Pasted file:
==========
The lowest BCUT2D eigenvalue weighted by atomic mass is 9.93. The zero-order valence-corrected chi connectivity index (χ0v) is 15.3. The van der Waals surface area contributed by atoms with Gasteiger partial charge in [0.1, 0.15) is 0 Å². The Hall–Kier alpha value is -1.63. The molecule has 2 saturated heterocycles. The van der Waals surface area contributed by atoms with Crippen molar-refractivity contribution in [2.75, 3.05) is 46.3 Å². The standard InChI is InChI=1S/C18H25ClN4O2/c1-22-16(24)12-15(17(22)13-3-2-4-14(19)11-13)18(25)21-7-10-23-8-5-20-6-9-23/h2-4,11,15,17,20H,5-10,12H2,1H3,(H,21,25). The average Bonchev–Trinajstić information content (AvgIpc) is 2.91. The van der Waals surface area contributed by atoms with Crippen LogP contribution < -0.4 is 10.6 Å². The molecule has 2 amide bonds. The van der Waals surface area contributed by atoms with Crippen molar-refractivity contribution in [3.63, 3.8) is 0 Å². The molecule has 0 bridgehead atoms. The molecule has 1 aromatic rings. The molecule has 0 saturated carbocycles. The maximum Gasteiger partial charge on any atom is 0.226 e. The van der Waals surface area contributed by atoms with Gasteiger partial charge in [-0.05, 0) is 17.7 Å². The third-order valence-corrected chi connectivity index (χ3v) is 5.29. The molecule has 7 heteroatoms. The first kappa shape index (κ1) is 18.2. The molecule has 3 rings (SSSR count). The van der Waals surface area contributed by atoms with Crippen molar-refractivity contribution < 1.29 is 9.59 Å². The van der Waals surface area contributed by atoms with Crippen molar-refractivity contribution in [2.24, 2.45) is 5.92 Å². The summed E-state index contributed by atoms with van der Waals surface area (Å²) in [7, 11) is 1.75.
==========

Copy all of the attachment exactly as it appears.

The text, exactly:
The lowest BCUT2D eigenvalue weighted by atomic mass is 9.93. The zero-order valence-corrected chi connectivity index (χ0v) is 15.3. The van der Waals surface area contributed by atoms with Gasteiger partial charge in [0.1, 0.15) is 0 Å². The Hall–Kier alpha value is -1.63. The molecule has 2 saturated heterocycles. The van der Waals surface area contributed by atoms with Crippen molar-refractivity contribution in [2.75, 3.05) is 46.3 Å². The standard InChI is InChI=1S/C18H25ClN4O2/c1-22-16(24)12-15(17(22)13-3-2-4-14(19)11-13)18(25)21-7-10-23-8-5-20-6-9-23/h2-4,11,15,17,20H,5-10,12H2,1H3,(H,21,25). The average Bonchev–Trinajstić information content (AvgIpc) is 2.91. The van der Waals surface area contributed by atoms with Crippen LogP contribution < -0.4 is 10.6 Å². The molecule has 2 amide bonds. The van der Waals surface area contributed by atoms with Crippen molar-refractivity contribution in [3.63, 3.8) is 0 Å². The molecule has 0 bridgehead atoms. The molecule has 1 aromatic rings. The molecule has 0 saturated carbocycles. The maximum Gasteiger partial charge on any atom is 0.226 e. The van der Waals surface area contributed by atoms with Gasteiger partial charge in [-0.05, 0) is 17.7 Å². The third-order valence-corrected chi connectivity index (χ3v) is 5.29. The molecule has 7 heteroatoms. The first kappa shape index (κ1) is 18.2. The molecule has 3 rings (SSSR count). The van der Waals surface area contributed by atoms with Crippen molar-refractivity contribution < 1.29 is 9.59 Å². The van der Waals surface area contributed by atoms with Crippen molar-refractivity contribution in [2.24, 2.45) is 5.92 Å². The summed E-state index contributed by atoms with van der Waals surface area (Å²) in [7, 11) is 1.75.